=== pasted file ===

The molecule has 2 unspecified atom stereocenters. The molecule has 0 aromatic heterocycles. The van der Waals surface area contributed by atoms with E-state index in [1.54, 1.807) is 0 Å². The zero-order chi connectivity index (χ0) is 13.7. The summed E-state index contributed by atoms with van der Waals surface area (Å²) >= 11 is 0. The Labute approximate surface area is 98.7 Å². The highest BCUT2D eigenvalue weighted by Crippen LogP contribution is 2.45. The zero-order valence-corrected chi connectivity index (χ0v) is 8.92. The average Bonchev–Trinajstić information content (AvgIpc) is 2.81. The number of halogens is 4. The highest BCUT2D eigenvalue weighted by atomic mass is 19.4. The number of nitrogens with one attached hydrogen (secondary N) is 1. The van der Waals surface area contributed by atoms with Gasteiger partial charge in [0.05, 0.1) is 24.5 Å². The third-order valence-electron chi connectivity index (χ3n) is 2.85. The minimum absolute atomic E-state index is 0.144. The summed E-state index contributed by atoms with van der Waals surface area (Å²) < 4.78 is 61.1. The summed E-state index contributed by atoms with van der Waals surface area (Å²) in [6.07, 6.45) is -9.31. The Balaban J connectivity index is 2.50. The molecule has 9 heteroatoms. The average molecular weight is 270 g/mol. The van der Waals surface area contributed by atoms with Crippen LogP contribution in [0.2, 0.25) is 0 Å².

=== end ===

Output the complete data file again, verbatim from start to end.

The molecule has 2 unspecified atom stereocenters. The molecule has 0 aromatic heterocycles. The van der Waals surface area contributed by atoms with E-state index in [1.54, 1.807) is 0 Å². The zero-order chi connectivity index (χ0) is 13.7. The summed E-state index contributed by atoms with van der Waals surface area (Å²) >= 11 is 0. The Labute approximate surface area is 98.7 Å². The highest BCUT2D eigenvalue weighted by Crippen LogP contribution is 2.45. The zero-order valence-corrected chi connectivity index (χ0v) is 8.92. The average Bonchev–Trinajstić information content (AvgIpc) is 2.81. The number of halogens is 4. The highest BCUT2D eigenvalue weighted by atomic mass is 19.4. The number of nitrogens with one attached hydrogen (secondary N) is 1. The van der Waals surface area contributed by atoms with Gasteiger partial charge in [0.05, 0.1) is 24.5 Å². The third-order valence-electron chi connectivity index (χ3n) is 2.85. The minimum absolute atomic E-state index is 0.144. The summed E-state index contributed by atoms with van der Waals surface area (Å²) < 4.78 is 61.1. The summed E-state index contributed by atoms with van der Waals surface area (Å²) in [6.07, 6.45) is -9.31. The Balaban J connectivity index is 2.50. The molecule has 9 heteroatoms. The average molecular weight is 270 g/mol. The van der Waals surface area contributed by atoms with Crippen LogP contribution in [0.2, 0.25) is 0 Å².